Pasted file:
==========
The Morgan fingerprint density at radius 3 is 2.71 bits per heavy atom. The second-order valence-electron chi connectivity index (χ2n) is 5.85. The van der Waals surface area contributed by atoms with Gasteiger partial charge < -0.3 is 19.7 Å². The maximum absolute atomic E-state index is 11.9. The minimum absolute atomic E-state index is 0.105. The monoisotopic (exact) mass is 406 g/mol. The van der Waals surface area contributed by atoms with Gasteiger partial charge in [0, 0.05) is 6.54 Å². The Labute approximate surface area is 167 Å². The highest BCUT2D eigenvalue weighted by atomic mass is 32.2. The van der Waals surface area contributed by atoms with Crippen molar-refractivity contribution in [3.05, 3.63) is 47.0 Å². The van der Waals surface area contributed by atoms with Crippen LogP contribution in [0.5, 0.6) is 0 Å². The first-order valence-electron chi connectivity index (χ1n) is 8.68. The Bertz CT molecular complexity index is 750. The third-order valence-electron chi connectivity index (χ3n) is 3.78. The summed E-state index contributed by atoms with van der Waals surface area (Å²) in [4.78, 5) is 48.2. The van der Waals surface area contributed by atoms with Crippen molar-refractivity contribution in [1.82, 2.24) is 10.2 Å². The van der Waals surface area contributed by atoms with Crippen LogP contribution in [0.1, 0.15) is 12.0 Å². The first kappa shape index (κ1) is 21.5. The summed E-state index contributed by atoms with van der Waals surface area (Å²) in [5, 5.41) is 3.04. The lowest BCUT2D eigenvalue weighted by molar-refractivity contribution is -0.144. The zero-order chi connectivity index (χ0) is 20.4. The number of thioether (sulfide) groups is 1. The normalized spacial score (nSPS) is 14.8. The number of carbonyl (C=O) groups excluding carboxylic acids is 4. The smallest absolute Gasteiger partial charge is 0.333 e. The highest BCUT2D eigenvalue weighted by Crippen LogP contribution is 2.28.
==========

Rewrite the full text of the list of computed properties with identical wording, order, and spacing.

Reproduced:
The Morgan fingerprint density at radius 3 is 2.71 bits per heavy atom. The second-order valence-electron chi connectivity index (χ2n) is 5.85. The van der Waals surface area contributed by atoms with Gasteiger partial charge < -0.3 is 19.7 Å². The maximum absolute atomic E-state index is 11.9. The minimum absolute atomic E-state index is 0.105. The monoisotopic (exact) mass is 406 g/mol. The van der Waals surface area contributed by atoms with Gasteiger partial charge in [0, 0.05) is 6.54 Å². The Labute approximate surface area is 167 Å². The highest BCUT2D eigenvalue weighted by atomic mass is 32.2. The van der Waals surface area contributed by atoms with Crippen molar-refractivity contribution in [3.05, 3.63) is 47.0 Å². The van der Waals surface area contributed by atoms with Crippen LogP contribution in [0.5, 0.6) is 0 Å². The first-order valence-electron chi connectivity index (χ1n) is 8.68. The Bertz CT molecular complexity index is 750. The third-order valence-electron chi connectivity index (χ3n) is 3.78. The summed E-state index contributed by atoms with van der Waals surface area (Å²) in [4.78, 5) is 48.2. The van der Waals surface area contributed by atoms with Crippen molar-refractivity contribution in [1.82, 2.24) is 10.2 Å². The van der Waals surface area contributed by atoms with Crippen LogP contribution in [0.1, 0.15) is 12.0 Å². The first kappa shape index (κ1) is 21.5. The summed E-state index contributed by atoms with van der Waals surface area (Å²) in [5, 5.41) is 3.04. The lowest BCUT2D eigenvalue weighted by molar-refractivity contribution is -0.144. The zero-order chi connectivity index (χ0) is 20.4. The number of thioether (sulfide) groups is 1. The normalized spacial score (nSPS) is 14.8. The number of carbonyl (C=O) groups excluding carboxylic acids is 4. The smallest absolute Gasteiger partial charge is 0.333 e. The highest BCUT2D eigenvalue weighted by Crippen LogP contribution is 2.28.